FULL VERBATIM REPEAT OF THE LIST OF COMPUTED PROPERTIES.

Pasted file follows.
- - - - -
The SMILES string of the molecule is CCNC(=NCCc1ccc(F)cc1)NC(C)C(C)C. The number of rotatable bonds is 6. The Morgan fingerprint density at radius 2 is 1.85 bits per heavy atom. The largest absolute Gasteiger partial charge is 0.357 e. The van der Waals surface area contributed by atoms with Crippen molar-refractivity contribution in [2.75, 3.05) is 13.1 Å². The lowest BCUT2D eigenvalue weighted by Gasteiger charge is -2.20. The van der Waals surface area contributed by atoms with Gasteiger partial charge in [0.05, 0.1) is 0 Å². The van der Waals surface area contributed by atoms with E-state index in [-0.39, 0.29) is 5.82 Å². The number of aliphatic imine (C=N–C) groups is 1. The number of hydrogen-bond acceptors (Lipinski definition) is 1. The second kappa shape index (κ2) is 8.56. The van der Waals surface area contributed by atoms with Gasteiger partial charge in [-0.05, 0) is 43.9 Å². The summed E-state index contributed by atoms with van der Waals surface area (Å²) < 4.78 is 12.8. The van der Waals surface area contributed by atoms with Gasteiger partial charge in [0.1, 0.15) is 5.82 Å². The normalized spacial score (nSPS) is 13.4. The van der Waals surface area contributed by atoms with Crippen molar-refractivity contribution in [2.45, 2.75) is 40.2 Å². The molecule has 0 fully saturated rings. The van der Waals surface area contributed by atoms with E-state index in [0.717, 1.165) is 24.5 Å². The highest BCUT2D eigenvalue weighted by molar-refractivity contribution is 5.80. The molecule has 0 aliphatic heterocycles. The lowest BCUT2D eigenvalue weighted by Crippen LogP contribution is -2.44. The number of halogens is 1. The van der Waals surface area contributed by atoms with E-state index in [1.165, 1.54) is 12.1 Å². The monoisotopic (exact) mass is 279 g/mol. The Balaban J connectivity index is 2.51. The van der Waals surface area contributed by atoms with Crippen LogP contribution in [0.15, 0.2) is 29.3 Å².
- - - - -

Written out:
The SMILES string of the molecule is CCNC(=NCCc1ccc(F)cc1)NC(C)C(C)C. The number of rotatable bonds is 6. The Morgan fingerprint density at radius 2 is 1.85 bits per heavy atom. The largest absolute Gasteiger partial charge is 0.357 e. The van der Waals surface area contributed by atoms with Crippen molar-refractivity contribution in [2.75, 3.05) is 13.1 Å². The lowest BCUT2D eigenvalue weighted by Gasteiger charge is -2.20. The van der Waals surface area contributed by atoms with Gasteiger partial charge in [0.05, 0.1) is 0 Å². The van der Waals surface area contributed by atoms with E-state index in [-0.39, 0.29) is 5.82 Å². The number of aliphatic imine (C=N–C) groups is 1. The number of hydrogen-bond acceptors (Lipinski definition) is 1. The second kappa shape index (κ2) is 8.56. The van der Waals surface area contributed by atoms with Gasteiger partial charge in [-0.05, 0) is 43.9 Å². The summed E-state index contributed by atoms with van der Waals surface area (Å²) < 4.78 is 12.8. The van der Waals surface area contributed by atoms with Gasteiger partial charge in [0.1, 0.15) is 5.82 Å². The normalized spacial score (nSPS) is 13.4. The van der Waals surface area contributed by atoms with Crippen molar-refractivity contribution in [2.45, 2.75) is 40.2 Å². The molecule has 0 fully saturated rings. The van der Waals surface area contributed by atoms with E-state index in [0.717, 1.165) is 24.5 Å². The highest BCUT2D eigenvalue weighted by molar-refractivity contribution is 5.80. The molecule has 0 aliphatic heterocycles. The lowest BCUT2D eigenvalue weighted by Crippen LogP contribution is -2.44. The number of halogens is 1. The van der Waals surface area contributed by atoms with E-state index in [1.165, 1.54) is 12.1 Å². The monoisotopic (exact) mass is 279 g/mol. The Balaban J connectivity index is 2.51. The van der Waals surface area contributed by atoms with Crippen LogP contribution in [0.15, 0.2) is 29.3 Å².